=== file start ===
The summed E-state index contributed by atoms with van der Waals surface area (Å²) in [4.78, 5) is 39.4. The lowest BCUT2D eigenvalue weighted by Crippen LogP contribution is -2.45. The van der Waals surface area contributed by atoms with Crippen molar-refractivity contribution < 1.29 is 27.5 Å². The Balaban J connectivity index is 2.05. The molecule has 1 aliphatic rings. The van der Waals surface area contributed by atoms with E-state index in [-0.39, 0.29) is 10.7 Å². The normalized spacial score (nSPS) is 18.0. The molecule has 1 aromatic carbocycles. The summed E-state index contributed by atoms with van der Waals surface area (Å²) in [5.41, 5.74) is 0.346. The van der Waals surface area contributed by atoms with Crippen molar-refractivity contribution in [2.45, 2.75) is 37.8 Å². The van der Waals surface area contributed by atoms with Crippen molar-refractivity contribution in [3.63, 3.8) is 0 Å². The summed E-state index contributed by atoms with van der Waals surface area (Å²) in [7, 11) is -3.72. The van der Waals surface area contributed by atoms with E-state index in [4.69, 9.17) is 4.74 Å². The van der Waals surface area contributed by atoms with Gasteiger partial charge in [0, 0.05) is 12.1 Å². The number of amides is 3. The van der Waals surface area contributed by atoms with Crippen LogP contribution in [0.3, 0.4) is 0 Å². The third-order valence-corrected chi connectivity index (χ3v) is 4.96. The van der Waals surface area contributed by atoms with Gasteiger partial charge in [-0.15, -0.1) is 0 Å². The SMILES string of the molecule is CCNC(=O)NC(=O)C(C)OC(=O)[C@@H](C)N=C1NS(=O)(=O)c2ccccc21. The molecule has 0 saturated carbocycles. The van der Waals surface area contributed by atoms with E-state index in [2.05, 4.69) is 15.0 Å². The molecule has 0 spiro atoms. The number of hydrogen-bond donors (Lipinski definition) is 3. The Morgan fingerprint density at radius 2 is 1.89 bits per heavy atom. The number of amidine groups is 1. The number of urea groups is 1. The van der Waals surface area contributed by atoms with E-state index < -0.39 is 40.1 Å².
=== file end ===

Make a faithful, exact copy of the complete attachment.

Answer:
The summed E-state index contributed by atoms with van der Waals surface area (Å²) in [4.78, 5) is 39.4. The lowest BCUT2D eigenvalue weighted by Crippen LogP contribution is -2.45. The van der Waals surface area contributed by atoms with Crippen molar-refractivity contribution < 1.29 is 27.5 Å². The Balaban J connectivity index is 2.05. The molecule has 1 aliphatic rings. The van der Waals surface area contributed by atoms with E-state index in [-0.39, 0.29) is 10.7 Å². The normalized spacial score (nSPS) is 18.0. The molecule has 1 aromatic carbocycles. The summed E-state index contributed by atoms with van der Waals surface area (Å²) in [5.41, 5.74) is 0.346. The van der Waals surface area contributed by atoms with Crippen molar-refractivity contribution in [2.45, 2.75) is 37.8 Å². The van der Waals surface area contributed by atoms with Crippen molar-refractivity contribution in [3.63, 3.8) is 0 Å². The summed E-state index contributed by atoms with van der Waals surface area (Å²) in [7, 11) is -3.72. The van der Waals surface area contributed by atoms with E-state index in [4.69, 9.17) is 4.74 Å². The van der Waals surface area contributed by atoms with Gasteiger partial charge in [0, 0.05) is 12.1 Å². The number of amides is 3. The van der Waals surface area contributed by atoms with Crippen LogP contribution in [0.3, 0.4) is 0 Å². The third-order valence-corrected chi connectivity index (χ3v) is 4.96. The van der Waals surface area contributed by atoms with Gasteiger partial charge in [-0.15, -0.1) is 0 Å². The SMILES string of the molecule is CCNC(=O)NC(=O)C(C)OC(=O)[C@@H](C)N=C1NS(=O)(=O)c2ccccc21. The molecule has 0 saturated carbocycles. The van der Waals surface area contributed by atoms with E-state index in [2.05, 4.69) is 15.0 Å². The molecule has 0 spiro atoms. The number of hydrogen-bond donors (Lipinski definition) is 3. The Morgan fingerprint density at radius 2 is 1.89 bits per heavy atom. The number of amidine groups is 1. The number of urea groups is 1. The van der Waals surface area contributed by atoms with E-state index < -0.39 is 40.1 Å².